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No Sharing Arrangements

Standard, Tegna and Apollo Respond to Media Bureau

Apollo Global Management and its subsidiary Cox Media Group’s noncontrolling shares in the company created by Standard’s $8.6 billion buy of Tegna wouldn’t give them influence over it or on retransmission consent negotiations, said a response from all four companies to the FCC Media Bureau, posted Tuesday. “The companies will continue to compete directly and vigorously in the handful of markets where both own stations,” said the response filing.

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This deal creates the incentives for anticompetitive conduct, and staff reductions.” said John Bergmayer, legal director at Public Knowledge, which opposes the acquisition. “I usually think it’s better to not create the incentives for bad stuff to happen -- not let the merger happen, and then rely on promises and current intentions.”

Broadcasters are watching the progress of the Standard/Tegna deal as a potential signal on how Chairwoman Jessica Rosenworcel’s FCC reacts to TV mergers and acquisitions, industry officials said. The agency approved Gray Television’s buys of Meredith and Quincy in 2021, but those deals didn’t have sharing agreements or unusual ownership arrangements. As proposed, the combined Standard/Tegna wouldn’t be close to triggering ownership caps, and it wouldn’t create a larger broadcaster because it shifts Tegna’s 64 TV stations to Standard while offloading Standard’s 4 current stations to Cox. The transaction would be partially financed by Cox’s parent Apollo, which would end up with non-controlling shares in the new Tegna. That stock arrangement is considered a possible sticking point for the FCC, but broadcast attorneys said if the agency can be satisfied the shares don’t give Apollo attributable control, the deal is likely to be approved.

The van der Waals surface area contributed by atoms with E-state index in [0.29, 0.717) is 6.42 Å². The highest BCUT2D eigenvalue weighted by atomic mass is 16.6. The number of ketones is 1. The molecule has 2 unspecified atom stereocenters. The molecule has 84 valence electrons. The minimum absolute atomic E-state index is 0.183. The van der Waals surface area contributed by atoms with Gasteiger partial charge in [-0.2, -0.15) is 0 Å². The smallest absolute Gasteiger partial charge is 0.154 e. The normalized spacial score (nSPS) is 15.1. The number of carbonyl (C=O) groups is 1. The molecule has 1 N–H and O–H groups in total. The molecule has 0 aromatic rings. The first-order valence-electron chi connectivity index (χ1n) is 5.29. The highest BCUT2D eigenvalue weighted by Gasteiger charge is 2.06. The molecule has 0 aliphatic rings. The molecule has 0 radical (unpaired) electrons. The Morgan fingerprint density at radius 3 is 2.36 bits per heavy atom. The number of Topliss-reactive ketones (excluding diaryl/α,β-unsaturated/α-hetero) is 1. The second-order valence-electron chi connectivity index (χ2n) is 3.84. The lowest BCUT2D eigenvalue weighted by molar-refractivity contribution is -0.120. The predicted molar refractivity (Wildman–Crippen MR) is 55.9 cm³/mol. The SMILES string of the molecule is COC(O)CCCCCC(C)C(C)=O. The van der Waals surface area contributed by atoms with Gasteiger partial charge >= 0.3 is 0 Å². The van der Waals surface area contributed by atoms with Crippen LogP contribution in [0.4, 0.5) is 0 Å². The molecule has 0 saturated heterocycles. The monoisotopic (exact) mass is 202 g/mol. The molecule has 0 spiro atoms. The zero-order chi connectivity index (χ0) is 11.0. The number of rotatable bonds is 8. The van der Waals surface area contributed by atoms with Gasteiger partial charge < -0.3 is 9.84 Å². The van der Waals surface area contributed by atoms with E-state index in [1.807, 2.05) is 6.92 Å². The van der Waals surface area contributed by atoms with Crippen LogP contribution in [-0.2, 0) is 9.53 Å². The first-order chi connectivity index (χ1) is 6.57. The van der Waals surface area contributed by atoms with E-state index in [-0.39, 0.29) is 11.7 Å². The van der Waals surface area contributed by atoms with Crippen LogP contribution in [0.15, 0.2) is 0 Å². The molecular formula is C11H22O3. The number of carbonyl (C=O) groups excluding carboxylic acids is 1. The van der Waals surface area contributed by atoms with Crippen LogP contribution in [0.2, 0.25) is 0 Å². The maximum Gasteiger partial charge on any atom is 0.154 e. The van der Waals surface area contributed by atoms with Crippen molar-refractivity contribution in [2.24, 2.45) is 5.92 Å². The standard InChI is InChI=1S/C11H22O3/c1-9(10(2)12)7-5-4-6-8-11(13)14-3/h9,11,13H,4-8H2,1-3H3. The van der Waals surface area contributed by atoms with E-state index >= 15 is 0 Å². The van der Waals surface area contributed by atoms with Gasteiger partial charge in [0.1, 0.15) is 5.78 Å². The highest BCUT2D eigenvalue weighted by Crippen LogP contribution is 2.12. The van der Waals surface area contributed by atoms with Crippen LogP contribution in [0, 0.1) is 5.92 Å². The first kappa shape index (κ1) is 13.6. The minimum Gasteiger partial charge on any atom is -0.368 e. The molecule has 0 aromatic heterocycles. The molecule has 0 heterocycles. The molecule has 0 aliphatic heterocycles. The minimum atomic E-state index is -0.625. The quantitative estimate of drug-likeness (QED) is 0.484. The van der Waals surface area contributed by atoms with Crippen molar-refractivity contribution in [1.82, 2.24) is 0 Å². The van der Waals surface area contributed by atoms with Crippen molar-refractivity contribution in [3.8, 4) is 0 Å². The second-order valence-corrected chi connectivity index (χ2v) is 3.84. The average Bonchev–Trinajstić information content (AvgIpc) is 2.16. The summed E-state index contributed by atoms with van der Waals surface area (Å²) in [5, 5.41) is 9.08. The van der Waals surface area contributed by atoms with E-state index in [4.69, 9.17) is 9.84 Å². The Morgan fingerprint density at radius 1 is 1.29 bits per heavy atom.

The publicly available version of the broadcasters’ response submission doesn’t contain the contracts and other confidential documents submitted to the Media Bureau, but the companies said review of those documents will show the Media Bureau “the subordinated preferred stock interest held by funds managed by affiliates of AGM and CMG will not give either company a role in the merged company’s operations or, crucially, its retransmission consent negotiations. “Post-Transaction TEGNA will negotiate retransmission consent like any other station group -- in good faith and with an eye toward ensuring its stations can effectively compete,” said the response filing. Cox Media Group “will continue to negotiate retransmission consent for all of its Post-Transaction stations without involvement from any other station group.” Since Apollo won’t have an attributable interest in post-deal Tegna, joint negotiation would violate the FCC’s rules, the broadcasters said.